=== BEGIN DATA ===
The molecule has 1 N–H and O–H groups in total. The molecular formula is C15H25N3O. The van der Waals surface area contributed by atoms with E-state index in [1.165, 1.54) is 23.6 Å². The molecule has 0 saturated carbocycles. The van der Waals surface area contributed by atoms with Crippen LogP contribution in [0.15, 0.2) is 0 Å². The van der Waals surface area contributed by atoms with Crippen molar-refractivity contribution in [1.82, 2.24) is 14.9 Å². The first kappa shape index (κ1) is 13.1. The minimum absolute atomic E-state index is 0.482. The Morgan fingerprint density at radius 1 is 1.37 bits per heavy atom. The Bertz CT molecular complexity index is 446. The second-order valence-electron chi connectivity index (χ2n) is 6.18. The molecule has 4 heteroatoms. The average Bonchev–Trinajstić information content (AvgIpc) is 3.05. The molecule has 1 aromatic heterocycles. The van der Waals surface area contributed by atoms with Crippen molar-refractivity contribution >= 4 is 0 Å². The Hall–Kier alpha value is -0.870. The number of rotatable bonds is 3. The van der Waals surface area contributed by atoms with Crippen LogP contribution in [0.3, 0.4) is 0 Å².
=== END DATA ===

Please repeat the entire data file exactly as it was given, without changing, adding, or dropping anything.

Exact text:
The molecule has 1 N–H and O–H groups in total. The molecular formula is C15H25N3O. The van der Waals surface area contributed by atoms with E-state index in [1.165, 1.54) is 23.6 Å². The molecule has 0 saturated carbocycles. The van der Waals surface area contributed by atoms with Crippen LogP contribution in [0.15, 0.2) is 0 Å². The van der Waals surface area contributed by atoms with Crippen molar-refractivity contribution in [1.82, 2.24) is 14.9 Å². The first kappa shape index (κ1) is 13.1. The minimum absolute atomic E-state index is 0.482. The Morgan fingerprint density at radius 1 is 1.37 bits per heavy atom. The Bertz CT molecular complexity index is 446. The second-order valence-electron chi connectivity index (χ2n) is 6.18. The molecule has 4 heteroatoms. The average Bonchev–Trinajstić information content (AvgIpc) is 3.05. The molecule has 1 aromatic heterocycles. The van der Waals surface area contributed by atoms with Crippen molar-refractivity contribution >= 4 is 0 Å². The Hall–Kier alpha value is -0.870. The number of rotatable bonds is 3. The van der Waals surface area contributed by atoms with Crippen LogP contribution in [0.3, 0.4) is 0 Å².